Foaming simulation of PU systems now also available for car steering wheels
- Virtual process design improves air ventilation in molds and predicts foam density distribution
- Advantages for steering wheel manufacturers: faster component development and tailored, more reliable process
Under the virtual magnifying glass
BASF has expanded its simulation tool Ultrasim® so that it can now precisely predict the foaming and curing of the flexible integral foam system Elastofoam® I for car steering wheels. With the detailed simulation, the most important chemical reactions as well as the flow behavior of the polyurethane foam in the mold can be calculated. At every point in the mold, the simulation accounts for process and environmental conditions such as temperature, pressure and material concentration as well as special component elements such as the metal skeleton and cables. Based on the detailed description of the integral foam systems now available for the first time in Ultrasim®, it is possible to identify – like looking through a virtual magnifying glass – critical air voids in the component, to adapt air vents and to design a stable manufacturing process for steering wheels long before the mold is built. The new BASF service allows steering wheel manufacturers to reduce development cycles, thereby lowering costs, while at the same time realizing the trends towards greater functional integration, more electronics and individual design in steering wheels. It is used by automotive suppliers such as ZF-TRW Automotive Safety Systems
Despite complex flow behavior: Air vents and density distribution precisely predicted
Steering wheels are the most important contact points in a car: feel, look and functionality are linked directly to the component design. They are complex components whose shape and elements – including a metal skeleton, cables, buttons and design features – combined with limited space, make high demands on the polyurethane foam and the foaming process. The simulation is therefore based on extensive material data and complex material laws because all these aspects affect the filling behavior and the resulting density distribution. The flow behavior has to be modeled more precisely than in the case of e.g. instrument panels: the flow channels split up and rejoin, small slots have to be passed and thick areas have to be reliably filled.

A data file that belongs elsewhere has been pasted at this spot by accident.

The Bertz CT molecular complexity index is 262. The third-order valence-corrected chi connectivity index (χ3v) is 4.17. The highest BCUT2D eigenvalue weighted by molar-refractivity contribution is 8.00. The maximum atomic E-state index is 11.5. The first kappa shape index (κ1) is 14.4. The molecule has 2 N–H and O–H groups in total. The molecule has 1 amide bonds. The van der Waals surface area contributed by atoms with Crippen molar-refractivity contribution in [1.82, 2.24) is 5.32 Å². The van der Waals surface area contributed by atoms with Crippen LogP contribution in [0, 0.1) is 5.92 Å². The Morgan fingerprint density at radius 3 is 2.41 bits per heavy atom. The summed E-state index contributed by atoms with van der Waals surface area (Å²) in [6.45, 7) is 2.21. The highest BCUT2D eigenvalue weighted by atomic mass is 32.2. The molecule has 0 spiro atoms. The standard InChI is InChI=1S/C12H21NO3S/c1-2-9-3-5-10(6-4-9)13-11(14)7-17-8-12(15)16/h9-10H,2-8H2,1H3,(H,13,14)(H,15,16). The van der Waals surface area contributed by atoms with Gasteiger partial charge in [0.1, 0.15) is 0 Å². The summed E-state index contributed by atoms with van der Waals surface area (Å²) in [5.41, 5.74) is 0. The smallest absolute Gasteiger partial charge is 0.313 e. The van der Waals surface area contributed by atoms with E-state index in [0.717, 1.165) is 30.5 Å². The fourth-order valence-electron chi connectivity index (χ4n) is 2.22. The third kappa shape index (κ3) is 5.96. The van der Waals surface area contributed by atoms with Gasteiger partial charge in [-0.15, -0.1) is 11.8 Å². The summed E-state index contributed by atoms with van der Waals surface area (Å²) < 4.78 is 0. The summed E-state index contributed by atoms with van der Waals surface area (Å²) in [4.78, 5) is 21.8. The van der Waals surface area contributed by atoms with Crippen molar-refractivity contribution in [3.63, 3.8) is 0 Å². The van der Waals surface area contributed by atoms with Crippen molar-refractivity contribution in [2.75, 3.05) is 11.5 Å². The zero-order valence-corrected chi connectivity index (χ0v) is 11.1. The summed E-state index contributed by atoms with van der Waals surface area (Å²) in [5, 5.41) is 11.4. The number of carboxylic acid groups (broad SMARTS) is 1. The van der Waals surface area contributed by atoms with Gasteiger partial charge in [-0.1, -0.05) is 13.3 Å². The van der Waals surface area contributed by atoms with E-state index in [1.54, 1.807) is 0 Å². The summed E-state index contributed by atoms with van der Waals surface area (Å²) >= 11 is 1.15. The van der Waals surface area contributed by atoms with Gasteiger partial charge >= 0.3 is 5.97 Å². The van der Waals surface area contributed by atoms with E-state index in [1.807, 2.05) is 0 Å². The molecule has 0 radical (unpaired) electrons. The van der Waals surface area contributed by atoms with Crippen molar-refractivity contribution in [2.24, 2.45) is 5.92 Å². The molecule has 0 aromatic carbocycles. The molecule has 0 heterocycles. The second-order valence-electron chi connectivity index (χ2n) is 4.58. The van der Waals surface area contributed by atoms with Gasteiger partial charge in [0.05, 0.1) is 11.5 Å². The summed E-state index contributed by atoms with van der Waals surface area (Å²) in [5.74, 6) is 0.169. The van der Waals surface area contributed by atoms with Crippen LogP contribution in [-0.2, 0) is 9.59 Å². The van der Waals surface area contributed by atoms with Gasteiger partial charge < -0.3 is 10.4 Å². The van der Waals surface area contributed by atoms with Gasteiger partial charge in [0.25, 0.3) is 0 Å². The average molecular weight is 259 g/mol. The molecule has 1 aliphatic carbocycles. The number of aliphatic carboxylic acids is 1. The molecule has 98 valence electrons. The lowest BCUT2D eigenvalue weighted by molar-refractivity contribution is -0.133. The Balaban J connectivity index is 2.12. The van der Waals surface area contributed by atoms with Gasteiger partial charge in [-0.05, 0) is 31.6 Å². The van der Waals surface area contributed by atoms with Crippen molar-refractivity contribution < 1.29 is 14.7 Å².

A particularly critical parameter is the ventilation of the mold and the different methods used to implement it in the production process. The placing of air vents is intended to prevent air voids in the component as they impaire the stability and look of the steering wheel. The filling simulation with Ultrasim® can accurately predict the position and size of possible air voids and support customers to position air vents correctly: Thus the number of air vents as well as the risk of air voids can be reduced. The exact flow model also includes part and customer specific processes, e.g. the mold pivoting during the foaming process. Also in these cases, the prediction accuracy of the BASF simulation tool regarding flow behavior and air voids has been validated by comparison to manufactured customer components.
BASF’s simulation tool also calculates the density distribution. This is crucial for the feel, i.e. the local hardness of the steering wheel, which is prescribed by the car manufacturers. In order to predict the density at all points of the component, the material model for Elastofoam® I was further developed in such a way that it describes in detail the foam expansion depending on the chemical reactions, the local temperature development, the pressure and the initial gas concentration. This is the starting point for describing steering wheels made of polyurethane foam not only in terms of processing, but also for determining the mechanical behavior of the component itself, e.g. stiffness and hardness. Up to now it has been possible to measure the so-called shore hardness of steering wheels only in tests on the real component, but not to predict it in the earlier, purely virtual project phase.
Flexible integral foam Elastofoam® I: light foam core, firm skin
In addition to its established technical customer service, BASF is further developing the tailored-to-process-and-part manufacturing of its proven flexible integral foam systems with its new Ultrasim® service. In a one-shot process and combined with an in-mold coating the low-density Elastofoam® I forms an integral skin as a decorative and protective surface that is UV-, scratch- and abrasion-resistant. Steering wheels made of Elastofoam® I have a soft, comfortabel touch combined with a tough outer skin. They are wear resistant and durable, unaffected by sweat, sun screen or cleaning agents. Depending on the part geometry, current systems offer a significant weight reduction of up to 10 percent without loss of properties at demolding times down to 60 seconds and low emissions.